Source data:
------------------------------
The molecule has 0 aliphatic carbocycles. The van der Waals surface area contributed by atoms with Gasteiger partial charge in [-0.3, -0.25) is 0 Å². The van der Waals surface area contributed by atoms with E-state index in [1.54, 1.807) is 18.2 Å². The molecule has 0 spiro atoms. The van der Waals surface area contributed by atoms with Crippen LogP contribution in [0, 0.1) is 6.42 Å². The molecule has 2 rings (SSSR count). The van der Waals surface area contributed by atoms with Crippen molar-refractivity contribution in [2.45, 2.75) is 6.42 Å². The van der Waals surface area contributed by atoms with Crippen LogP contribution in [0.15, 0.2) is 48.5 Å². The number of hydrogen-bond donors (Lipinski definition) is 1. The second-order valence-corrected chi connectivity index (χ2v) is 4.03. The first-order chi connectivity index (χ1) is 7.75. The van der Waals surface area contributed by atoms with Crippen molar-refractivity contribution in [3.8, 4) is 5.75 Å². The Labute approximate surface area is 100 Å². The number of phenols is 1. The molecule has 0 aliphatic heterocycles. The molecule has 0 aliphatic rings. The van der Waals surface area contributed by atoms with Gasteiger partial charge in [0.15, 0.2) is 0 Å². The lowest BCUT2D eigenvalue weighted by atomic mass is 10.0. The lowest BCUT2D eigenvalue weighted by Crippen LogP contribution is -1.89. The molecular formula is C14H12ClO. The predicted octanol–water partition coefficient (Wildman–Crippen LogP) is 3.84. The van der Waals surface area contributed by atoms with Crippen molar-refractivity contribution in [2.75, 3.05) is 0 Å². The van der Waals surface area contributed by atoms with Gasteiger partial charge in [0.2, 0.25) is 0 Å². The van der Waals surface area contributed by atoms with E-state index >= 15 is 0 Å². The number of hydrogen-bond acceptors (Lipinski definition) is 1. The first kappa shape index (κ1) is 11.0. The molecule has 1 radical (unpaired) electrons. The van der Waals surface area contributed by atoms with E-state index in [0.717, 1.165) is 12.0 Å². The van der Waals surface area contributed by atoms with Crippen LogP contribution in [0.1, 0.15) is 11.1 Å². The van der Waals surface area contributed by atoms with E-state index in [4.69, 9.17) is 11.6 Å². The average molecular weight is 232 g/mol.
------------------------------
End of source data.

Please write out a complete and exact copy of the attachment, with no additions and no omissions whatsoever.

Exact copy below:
The molecule has 0 aliphatic carbocycles. The van der Waals surface area contributed by atoms with Gasteiger partial charge in [-0.3, -0.25) is 0 Å². The van der Waals surface area contributed by atoms with E-state index in [1.54, 1.807) is 18.2 Å². The molecule has 0 spiro atoms. The van der Waals surface area contributed by atoms with Crippen LogP contribution in [0, 0.1) is 6.42 Å². The molecule has 2 rings (SSSR count). The van der Waals surface area contributed by atoms with Crippen molar-refractivity contribution in [2.45, 2.75) is 6.42 Å². The van der Waals surface area contributed by atoms with Crippen LogP contribution in [0.15, 0.2) is 48.5 Å². The number of hydrogen-bond donors (Lipinski definition) is 1. The second-order valence-corrected chi connectivity index (χ2v) is 4.03. The first-order chi connectivity index (χ1) is 7.75. The van der Waals surface area contributed by atoms with Crippen molar-refractivity contribution in [3.8, 4) is 5.75 Å². The Labute approximate surface area is 100 Å². The number of phenols is 1. The molecule has 0 aliphatic heterocycles. The molecule has 0 aliphatic rings. The van der Waals surface area contributed by atoms with Gasteiger partial charge in [0.15, 0.2) is 0 Å². The lowest BCUT2D eigenvalue weighted by atomic mass is 10.0. The lowest BCUT2D eigenvalue weighted by Crippen LogP contribution is -1.89. The molecular formula is C14H12ClO. The predicted octanol–water partition coefficient (Wildman–Crippen LogP) is 3.84. The van der Waals surface area contributed by atoms with Crippen molar-refractivity contribution in [2.75, 3.05) is 0 Å². The van der Waals surface area contributed by atoms with Gasteiger partial charge in [0.2, 0.25) is 0 Å². The van der Waals surface area contributed by atoms with E-state index >= 15 is 0 Å². The number of hydrogen-bond acceptors (Lipinski definition) is 1. The first kappa shape index (κ1) is 11.0. The molecule has 1 radical (unpaired) electrons. The van der Waals surface area contributed by atoms with E-state index in [0.717, 1.165) is 12.0 Å². The van der Waals surface area contributed by atoms with Crippen LogP contribution in [0.1, 0.15) is 11.1 Å². The van der Waals surface area contributed by atoms with E-state index in [4.69, 9.17) is 11.6 Å². The average molecular weight is 232 g/mol.